Blog for Choice Day 2010: Some of My Favorite Posts
A few posts I enjoyed for various reasons, from bloggers both familiar and completely new to me.
“Choice” as a Feminist Idol – Sungold at Kittwampus, who reminds us that “choice” is pretty empty if it doesn’t include access, justice, rights, autonomy, and self-determination. Likewise, Radical Doula argues that it should be “Blog for Justice Day.”
Britni at Oh My God, That Britni’s Shameless shares a video, of a performance by Sonia Renee on “What We Deserve,” that gave me goosebumps (transcript provided).
I Trust Me, But Can I Trust You? – Heidi of A Black Girl Named Heidi, on her own evolving understanding of what “trust” means
Trust Women, by bergsie at Kittens Farting Rainbows. Included for the awesome blog title and spunky post.
CBS to Air First Super Bowl Abortion Ad, by Elizabeth Gettelman at Mother Jones, who critiques the premise of the upcoming ad featuring Tim Tebow. [Added: I take issue with this line, however: “and the idea of having an abortion is a horrifying prospect to me, as it is to most pro-choicers, for the record.” Nobody gets to decide or speak for how an individual woman feels or should feel about abortion other than that woman. This is really no better than anti-choicers insisting that all or most women getting abortions are psychologically traumatized, which is not supported by the evidence.]
On the same theme, Trusting Women to Disregard this Ad, by Monica Potts at American Prospect, who notes the false choice the ad will present and concludes, “I’m going to trust women to weigh the undeniably heartwarming tale from a football star against the death, every eight minutes, of a woman in a developing country who tries to exercise choice, too.”
Blogging for Choice: On Trusting (and Not Trusting) Women, by Jill at Feministe reminds us that “Trust Women” doesn’t have to mean you trust every woman to make a great, smart choice, or do what we ourselves would do, or to be more trustworthy than men, it just means that: “So, no, I don’t trust women to always make the right choice or the best choice. And one consequence of that is that I sure as hell don’t trust any other woman (or man) to make the best decision for me about my body.”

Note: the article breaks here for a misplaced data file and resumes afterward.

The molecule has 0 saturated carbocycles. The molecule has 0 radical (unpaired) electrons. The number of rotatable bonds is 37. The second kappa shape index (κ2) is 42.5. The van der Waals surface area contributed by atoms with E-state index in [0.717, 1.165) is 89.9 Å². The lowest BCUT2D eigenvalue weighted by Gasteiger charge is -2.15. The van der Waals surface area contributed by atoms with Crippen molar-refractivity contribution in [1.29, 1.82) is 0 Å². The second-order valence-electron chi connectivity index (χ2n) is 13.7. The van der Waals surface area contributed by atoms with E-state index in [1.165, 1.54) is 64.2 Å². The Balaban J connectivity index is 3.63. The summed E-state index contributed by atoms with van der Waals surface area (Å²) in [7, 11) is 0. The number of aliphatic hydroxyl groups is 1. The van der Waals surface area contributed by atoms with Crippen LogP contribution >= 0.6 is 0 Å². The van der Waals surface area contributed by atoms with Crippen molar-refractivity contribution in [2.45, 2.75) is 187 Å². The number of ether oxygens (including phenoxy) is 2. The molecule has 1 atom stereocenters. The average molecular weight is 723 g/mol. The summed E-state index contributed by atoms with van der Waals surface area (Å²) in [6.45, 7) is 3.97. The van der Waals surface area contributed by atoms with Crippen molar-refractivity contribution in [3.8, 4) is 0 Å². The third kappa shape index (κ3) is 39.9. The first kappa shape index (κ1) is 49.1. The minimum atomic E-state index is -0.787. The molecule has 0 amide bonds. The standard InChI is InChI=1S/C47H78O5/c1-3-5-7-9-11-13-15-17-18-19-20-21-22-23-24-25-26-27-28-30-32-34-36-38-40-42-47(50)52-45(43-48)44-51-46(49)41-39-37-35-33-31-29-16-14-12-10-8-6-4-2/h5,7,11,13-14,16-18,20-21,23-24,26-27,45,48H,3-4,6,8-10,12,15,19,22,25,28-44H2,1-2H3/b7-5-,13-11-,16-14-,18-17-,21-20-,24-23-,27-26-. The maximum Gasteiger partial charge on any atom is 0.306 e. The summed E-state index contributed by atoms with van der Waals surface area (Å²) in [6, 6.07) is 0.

Trusting Women, Working for Access, by Jos as Feministing, describing her experience working a hotline for women seeking abortion information and noting that “By saying it out loud, over and over, Dr. Tiller made clear the blatant sexism, the sense of moral superiority inherent in anti-choice organizing and policy.”
Blog for Choice – Not a plea or a request, but a demand… by Shark Fu at Angry Black Birth, who writes that “Trust Women is not a plea or a request, but a demand. A bitch ain’t begging or asking for what is mine by law.”
Blog for Choice: Trust No One, Especially Not Women – Leigh at Bitch, Please has a nice rant (that’s a compliment) and puts it starkly, “George Tiller had the right idea, and he was gunned down by a domestic terrorist for these two little words: Trust women.”
amandaw at FWD/Feminists asks “Do You REALLY Trust Women?” with regards to disability and childbearing.
Scarleteen is highlighting “some of the many articles, blog entries and advice answers we have at Scarleteen on abortion, other reproductive choices and reproductive justice.”
From the National Latina Institute for Reproductive Health (and also among those appearing at RHRC) is Silvia Henriquez’s Securing Real Choices Means Going Beyond “Choice,” which argues, “it is time to collectively expand our messaging and embrace a holistic vision for reproductive freedom.”
Physicans for Reproductive Choice and Health has two videos of Dr. Tiller explaining why he became an abortion provider and why he remained in the field. [no apparent transcript; found via Unrepentant Old Hippie]
Coble at Mycropht is a libertarian Christian and not as pro-choice as I would have her (*grin*), but she’s local and I like her and I respect her opinion, especially because they’re usually so considered and so different from the stereotype I often have in mind when I think of religious people talking about abortion. She and I can have a conversation, no Super Bowl ads needed.
Blog for Choice: The Radical Act of Trusting Others by Annajcook at Future Feminist Librarian-Activist, included because it’s a nice post but also because I can’t believe I only just came across this blog from a fellow librarian. I like what she writes here (and if you compare, it’s not so different from what Coble is saying): “Choosing to ‘trust women,’ then, is choosing to ‘trust others’: letting go of the burden of decisions that are not ours to make, and allowing those whose lives they directly affect (and who are best positioned to understand the ramifications of a given choice) to bear that responsibility. Because that’s what being human requires: rights and responsibilities.”